The structure put in place by Louis Pilon effectively took the taxable dividends received by the appellant outside the tax system without any tax having been paid thereon. In the end, subsection 104(2), which provides that a trust is deemed to be an individual for purposes of computing its tax liability was not engaged, notwithstanding the fact that it retained the totality of the taxable dividends paid to it. As well, paragraph 104(13)(a) which provides that trust distributions must be included in a beneficiaries’ income where the amounts so distributed
“would be the trust’s income”, was also frustrated because as explained, the dividends in this case were not income in the hands of the Trust. This is why it was and continues to be open to the Satoma Trust to distribute the taxable dividends which it received on a tax-free basis at the time of its choice without the need to produce information returns.
 Given this, one can see that the transformation of the taxable dividends into tax-paid dividends did indeed materialize and that the alleged abuse is anything but hypothetical.
 Finally, the appellant contends that there was no abuse because the same result could have been achieved by other means that are not abusive. First, the appellant explains that it could have distributed the amounts which it holds to its corporate beneficiaries rather than directly to the individual beneficiaries who own these corporations, in which case the amounts would initially be distributed on a tax-free basis as the plan contemplated but the individual beneficiaries would eventually pay tax when they ultimately receive these amounts by way of dividends.
 The Tax Court judge properly qualified this suggestion as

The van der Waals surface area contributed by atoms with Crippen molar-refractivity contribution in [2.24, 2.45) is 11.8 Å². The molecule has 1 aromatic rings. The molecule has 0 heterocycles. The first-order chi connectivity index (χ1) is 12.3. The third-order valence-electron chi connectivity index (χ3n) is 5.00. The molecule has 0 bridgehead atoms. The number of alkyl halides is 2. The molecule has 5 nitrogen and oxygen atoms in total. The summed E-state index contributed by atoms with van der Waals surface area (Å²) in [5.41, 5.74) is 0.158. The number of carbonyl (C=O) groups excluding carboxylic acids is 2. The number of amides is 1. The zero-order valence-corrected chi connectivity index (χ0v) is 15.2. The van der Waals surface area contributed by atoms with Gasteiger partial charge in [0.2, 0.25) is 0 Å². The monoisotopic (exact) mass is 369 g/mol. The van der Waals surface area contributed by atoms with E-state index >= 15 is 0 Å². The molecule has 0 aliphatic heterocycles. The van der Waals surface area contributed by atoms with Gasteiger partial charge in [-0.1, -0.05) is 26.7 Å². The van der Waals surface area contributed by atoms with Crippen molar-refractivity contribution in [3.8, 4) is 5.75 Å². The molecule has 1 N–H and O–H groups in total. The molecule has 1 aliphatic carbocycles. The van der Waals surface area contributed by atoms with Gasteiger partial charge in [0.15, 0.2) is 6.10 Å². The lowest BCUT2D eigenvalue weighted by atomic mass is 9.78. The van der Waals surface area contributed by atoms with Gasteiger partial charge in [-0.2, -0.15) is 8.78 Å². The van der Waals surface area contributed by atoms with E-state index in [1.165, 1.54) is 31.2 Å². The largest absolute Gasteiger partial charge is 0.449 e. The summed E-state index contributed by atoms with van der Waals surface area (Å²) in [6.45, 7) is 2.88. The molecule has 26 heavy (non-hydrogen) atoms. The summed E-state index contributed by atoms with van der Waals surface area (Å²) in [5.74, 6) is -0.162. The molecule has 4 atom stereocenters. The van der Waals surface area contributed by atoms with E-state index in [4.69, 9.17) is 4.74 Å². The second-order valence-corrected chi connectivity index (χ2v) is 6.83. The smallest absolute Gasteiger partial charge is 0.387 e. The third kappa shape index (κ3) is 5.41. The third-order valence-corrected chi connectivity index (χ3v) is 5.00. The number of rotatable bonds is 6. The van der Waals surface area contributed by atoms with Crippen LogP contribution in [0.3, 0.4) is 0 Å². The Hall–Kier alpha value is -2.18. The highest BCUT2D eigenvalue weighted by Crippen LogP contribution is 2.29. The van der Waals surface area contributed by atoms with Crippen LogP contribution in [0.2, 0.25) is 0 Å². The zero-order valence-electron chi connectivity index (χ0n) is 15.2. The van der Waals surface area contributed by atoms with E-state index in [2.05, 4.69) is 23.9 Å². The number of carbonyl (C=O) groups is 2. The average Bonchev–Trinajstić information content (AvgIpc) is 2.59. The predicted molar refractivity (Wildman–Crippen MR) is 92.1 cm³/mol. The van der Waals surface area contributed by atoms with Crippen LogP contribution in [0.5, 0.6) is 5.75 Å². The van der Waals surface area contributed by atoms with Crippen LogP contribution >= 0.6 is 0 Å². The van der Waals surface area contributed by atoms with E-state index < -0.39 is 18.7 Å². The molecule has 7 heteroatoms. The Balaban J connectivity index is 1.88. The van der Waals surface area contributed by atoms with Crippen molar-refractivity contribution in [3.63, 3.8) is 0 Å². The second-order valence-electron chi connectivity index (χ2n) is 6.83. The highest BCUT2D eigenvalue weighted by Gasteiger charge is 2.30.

“illusory” since it would have the effect of nullifying the most significant aspect of the tax advantage sought to be obtained by recreating the tax liability which the appellant succeeded in avoiding (Reasons, para. 67).
 The appellant maintains that there is nothing illusory about this suggestion when regard is had to the record which shows that its representatives invoked this possibility on two occasions, in 2010 and 2014 (Memorandum of the appellant, para. 69b)). It omits to point out however, that this was done in an effort to settle the dispute after the auditors had taken issue with the series of operations and raised the prospect of applying the GAAR.
 I note that in proposing to add this extra level of distribution in order to ensure that the taxable dividends are eventually taxed pursuant to subsection 112(1), the appellant necessarily recognizes that as matters presently stand, the amounts represented by these dividends can be distributed directly to the individual beneficiaries without any tax being paid.
 The appellant presented other means which in its view would have achieved the same result. For instance, it could have not only attributed but also distributed the dividends to 9134, which could then have paid these amounts back to the Satoma Trust to be used for investment purposes (Memorandum of the appellant, para. 63). During oral argument, counsel for the appellant further suggested that upon receiving the dividends from the Louis Pilon Family Trust, 9134 could also have returned these amounts to the Louis Pilon Family Trust for it to use for investment purposes.
 However, in contrast with the result obtained here, neither of these alternatives results in no tax being paid. As the Tax Court judge explained with respect to the first scenario, Louis Pilon would ultimately be subject to tax pursuant to section 15 (shareholder benefit) as he is the sole shareholder of 9134 and the funds would eventually find their way to the Satoma Trust of which he is a beneficiary (Reasons, para. 74). Based on the same reasoning, a shareholder benefit would also result under the second scenario when the funds are returned by 9134 to the Louis Pilon Family Trust as Louis Pilon is also a beneficiary of that trust.
 Therefore, the Tax Court judge properly rejected the argument that the same result could have been achieved by alternative means and correctly held that the Minister had succeeded in demonstrating the abuse.
- The tax consequences
 The reassessments issued by the Minister pursuant to subsection 245(5) deny the tax benefit obtained by the Satoma Trust by imposing in its hands the taxable dividends received from 9163 pursuant to paragraph 12(1)(j). This is a reasonable adjustment of the tax consequences given the abuse demonstrated by the Minister.
 I would dismiss the appeal with costs.
J.D. Denis Pelletier J.A.”
Yves de Montigny J.A.”